Yankee Leong had informed Jeanne that his daughter Theresa Chee in Alor Star, was hesitant in accepting the Faith, and urged her to pay her a visit. Jeanne and Shantha Sundram visited Theresa Chee in Alor Star and gave books such as “Release the Sun,” “Heart of the Gospel,” “Christ and Bahá’u’lláh” and “Some Answered Questions,” but Theresa was not easily convinced. Yet the seed was sewn.
Through the efforts of Jeanne and her mother, the first Local Spiritual Assembly of the Bahá’ís of Penang was formed during Ridvan 1958 with Mrs. Keong Hean Kok, Miss Lily Janz, Mrs. Shantha Sundram, Mrs. Myra Ong Hak Lim, Mr. Ong Kim Seng, Mr. Chew Swee Seng, Dr. Chellie J. Sundram, Mr. N. Jegathesan and Dr. P.K. Rao. This assembly later evolved as the mother assembly of the northern region in Malaysia.
Incidentally it was only just before the election of the first Local Spiritual Assembly of Penang in 1958, that the long-awaited visa for Cocos Keeling Islands arrived. Unfortunately, the authorities charged US $ 500 per head per month. As this was a very huge and unaffordable amount, Jeanne and her mother decided to decline the offer. Some time after the Ridvan elections they left for Singapore. The new community of Penang sent them off to the railway station in Butterworth, across in the mainland to head to Singapore in the south of Malaya.
From Singapore, they proceeded to Beverly Hills in California. When in California, they were informed that Hand of the Cause of God Emilia Collins was willing to pay for their visas and persuaded them to proceed to Cocos Keeling Islands. Overcoming insurmountable obstacles, they stayed on West Island, the capital of the Cocos Keeling Islands (at the Qantas Airport South Indian Ocean Station). Several of the staff and residents became Bahá’ís . The first to accept Bahá’u’lláh was the store -keeper, Fred Baldwin. Their pioneering to Cocos Keeling Islands once again brought them into Malaya.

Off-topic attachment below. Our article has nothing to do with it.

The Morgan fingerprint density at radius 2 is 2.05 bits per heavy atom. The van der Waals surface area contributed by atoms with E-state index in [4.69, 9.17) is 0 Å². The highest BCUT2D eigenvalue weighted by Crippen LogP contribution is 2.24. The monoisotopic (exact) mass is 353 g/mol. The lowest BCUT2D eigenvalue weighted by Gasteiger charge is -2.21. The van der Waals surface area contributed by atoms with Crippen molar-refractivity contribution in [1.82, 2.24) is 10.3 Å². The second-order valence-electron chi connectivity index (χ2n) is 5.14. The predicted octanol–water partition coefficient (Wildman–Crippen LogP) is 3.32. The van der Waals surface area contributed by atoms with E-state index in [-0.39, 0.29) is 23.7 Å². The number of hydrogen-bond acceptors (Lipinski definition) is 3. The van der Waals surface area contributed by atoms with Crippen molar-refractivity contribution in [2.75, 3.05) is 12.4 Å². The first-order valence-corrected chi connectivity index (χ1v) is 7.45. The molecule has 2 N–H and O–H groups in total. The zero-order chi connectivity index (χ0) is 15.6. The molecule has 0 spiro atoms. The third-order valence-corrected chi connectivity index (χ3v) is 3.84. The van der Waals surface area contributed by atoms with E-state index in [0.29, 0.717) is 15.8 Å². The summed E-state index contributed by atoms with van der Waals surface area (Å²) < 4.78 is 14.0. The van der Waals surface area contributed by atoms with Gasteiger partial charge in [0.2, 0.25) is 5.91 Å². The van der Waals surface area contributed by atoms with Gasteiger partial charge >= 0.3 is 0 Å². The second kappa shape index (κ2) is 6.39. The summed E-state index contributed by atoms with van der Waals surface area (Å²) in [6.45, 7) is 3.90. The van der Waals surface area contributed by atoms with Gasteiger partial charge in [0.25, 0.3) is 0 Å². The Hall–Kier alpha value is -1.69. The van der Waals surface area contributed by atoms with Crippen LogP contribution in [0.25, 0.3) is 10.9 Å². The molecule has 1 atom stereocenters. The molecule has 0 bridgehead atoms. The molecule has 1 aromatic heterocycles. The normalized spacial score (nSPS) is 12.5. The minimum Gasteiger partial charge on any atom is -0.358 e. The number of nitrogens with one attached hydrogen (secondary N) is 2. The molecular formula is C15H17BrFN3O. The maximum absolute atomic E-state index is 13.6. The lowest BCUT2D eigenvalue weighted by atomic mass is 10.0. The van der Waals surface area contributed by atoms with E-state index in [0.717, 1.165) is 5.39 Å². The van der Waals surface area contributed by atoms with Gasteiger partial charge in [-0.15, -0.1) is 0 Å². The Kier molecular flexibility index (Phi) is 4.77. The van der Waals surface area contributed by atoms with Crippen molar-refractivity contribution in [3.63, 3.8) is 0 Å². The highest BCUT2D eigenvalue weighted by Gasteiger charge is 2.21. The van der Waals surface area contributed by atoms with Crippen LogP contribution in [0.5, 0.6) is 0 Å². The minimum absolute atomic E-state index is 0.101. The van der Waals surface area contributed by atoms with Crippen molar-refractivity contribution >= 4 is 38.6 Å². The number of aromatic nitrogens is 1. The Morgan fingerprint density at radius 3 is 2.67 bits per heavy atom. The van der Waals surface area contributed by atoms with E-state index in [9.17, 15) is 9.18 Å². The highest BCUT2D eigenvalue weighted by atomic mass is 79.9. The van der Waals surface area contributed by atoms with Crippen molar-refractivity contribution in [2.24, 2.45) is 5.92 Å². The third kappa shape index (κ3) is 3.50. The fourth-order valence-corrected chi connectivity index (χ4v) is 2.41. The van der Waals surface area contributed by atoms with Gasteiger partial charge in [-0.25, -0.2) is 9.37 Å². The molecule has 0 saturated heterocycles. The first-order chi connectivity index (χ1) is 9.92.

Jeanne Frankel (left) and her mother Margaret Kelly Bates (right) with Fred Baldwin (centre), the first believer in Cocos Keeling Islands, 1959
As the visa was too expensive in Cocos Keeling Islands, Margaret was urged to go to Borneo within two months upon arrival in Cocos Keeling Islands. In January 1960 Margaret arrived in Brunei and stayed in the house of Dr. John Fozdar for a few months. From Brunei Margaret wanted to move to Jessleton (now Kota Kinabalu) the capital of British North Borneo, (now Sabah, East Malaysia). Dr. Fozdar had requested Miss Joyce Burnham, the chief matron in Sabah if she could find a job for Margaret. Margaret then worked in the Queen Elizabeth Hospital in Jessleton, and Dr. Fozdar was in constant touch with her throughout her stay there. While working in Jessleton, Margaret fell sick, thus forcing Jeanne in Cocos Keeling Islands to join her.